You found a great deal on the latest 65” 4K TV, but this is the first time you came across this online store. Should you go ahead with the purchase? Is the deal worth the danger? When it comes to online shopping, always stick with reputed and trustworthy retailers. It is very easy for someone across the other side of the world to create a shiny web store to lure unsuspecting customers by “too good to be true” offers and defraud them by collecting their credit card payment information. If in doubt, a quick Google search about the website can help or better yet, just avoid the retailer in question altogether.
The only way to be sure that your credit card number or other payment information you are submitting is encrypted and secure while flowing through the internet is if the “pad lock” symbol on your browser is in locked position or green. This is a visual indicator that your “session” with the website you are connected to is secured using SSL encryption. This SSL indicator can vary from browser to browser, so make sure you identify how it works for the browser of your choice and look for it anytime you are making an online purchase. But wait, just because the “pad lock” is green doesn’t mean that the site is secure. Fraudulent websites support SSL too and can give you a false sense of security. So make it a habit to check the website address for any mis-spellings (e.g. www.walmaart.com) and then check for the “pad lock”.
The logic is simple. Reduce the number of times you end up keying in your credit card number and the number of places you save the numbers to reduce your risk of losing it. The easiest way to achieve this is by using services like PayPal (or Google wallet, Visa checkout, etc.). You save your credit card number in your PayPal account and then use PayPal as your payment mechanism for all your online purchases. This way when you are ready to check out, instead of keying in your credit card number you can choose to pay using PayPal. You will be required to log into your PayPal account to authorize the transaction, but the process is seamless and very easy to use. This way you won’t need to enter your credit card number every time you checkout. Better still, if you are a little paranoid like me, configure your PayPal account for 2 factor authentication. They will text you a code every time you pay using PayPal and will further reduce the risk of someone getting hold of your PayPal password and misusing it.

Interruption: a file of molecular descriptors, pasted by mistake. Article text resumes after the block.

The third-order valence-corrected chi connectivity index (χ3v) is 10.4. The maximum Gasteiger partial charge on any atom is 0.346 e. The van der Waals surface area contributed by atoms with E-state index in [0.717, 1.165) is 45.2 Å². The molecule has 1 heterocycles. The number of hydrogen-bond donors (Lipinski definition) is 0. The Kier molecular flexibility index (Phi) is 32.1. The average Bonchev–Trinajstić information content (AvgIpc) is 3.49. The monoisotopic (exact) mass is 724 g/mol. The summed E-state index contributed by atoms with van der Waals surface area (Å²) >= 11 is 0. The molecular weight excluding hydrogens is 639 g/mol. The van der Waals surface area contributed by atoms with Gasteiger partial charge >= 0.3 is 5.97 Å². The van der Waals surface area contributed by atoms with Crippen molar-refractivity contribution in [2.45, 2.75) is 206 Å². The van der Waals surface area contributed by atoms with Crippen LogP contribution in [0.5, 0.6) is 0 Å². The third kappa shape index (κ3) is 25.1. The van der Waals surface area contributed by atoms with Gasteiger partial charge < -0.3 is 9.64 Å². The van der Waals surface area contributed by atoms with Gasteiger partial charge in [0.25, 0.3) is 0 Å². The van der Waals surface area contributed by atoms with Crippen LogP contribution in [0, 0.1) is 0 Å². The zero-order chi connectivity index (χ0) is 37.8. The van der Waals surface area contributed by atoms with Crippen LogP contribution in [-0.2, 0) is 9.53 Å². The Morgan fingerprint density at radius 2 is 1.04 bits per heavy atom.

Credit cards and Debit cards are some of the most frequently used methods of online payments. While banks do provide fraud protection against debit card transactions, it makes more sense to use credit card for online purchases. This way, even if someone gets hold of your online payment information they cannot dip into your bank account and get away with your savings. Some credit card issuing banks offer users the option to create a virtual credit card number for online use. These numbers are typically one time use only and can be created by logging into the bank website.
Remember this time of the year is open season for Phishing. You are being bombarded with emails related to your online shopping activities – order confirmation, order shipped, tracking information, etc. A well-crafted phishing email appearing to be coming from Amazon, FedEx or UPS can be difficult to identify. So stick to the basic principles to protect yourself against “phishing attack”. Never click a link or open an attachment that you did not expect to receive. Go directly to the website instead of using the link in the email if you would like to check the status of your order or package. If you’re like me, you are looking for deals on 3rd party websites like dealsofamerica.com and you like something, avoid clicking on the link provided to make your purchase. Why take a chance? Put in the extra key strokes to go directly to the retailer and be a cyber secure shopper.
If you have any questions about these tips or would like to further discuss your cybersecurity plan, please contact a member of Withum’s Cyber Secure Services team by filing out the form below or reaching out to Anurag Sharma directly (contact information below). The team is prepared to aid you in understanding cyber threats that exists, and is able to help you respond and recover should a breach occur and assist with the aftermath of a breach. This holiday season, take the extra step to ensure you are a cyber secure shopper.
|Anurag Sharma, CISA, CISSP, CRISC, Principal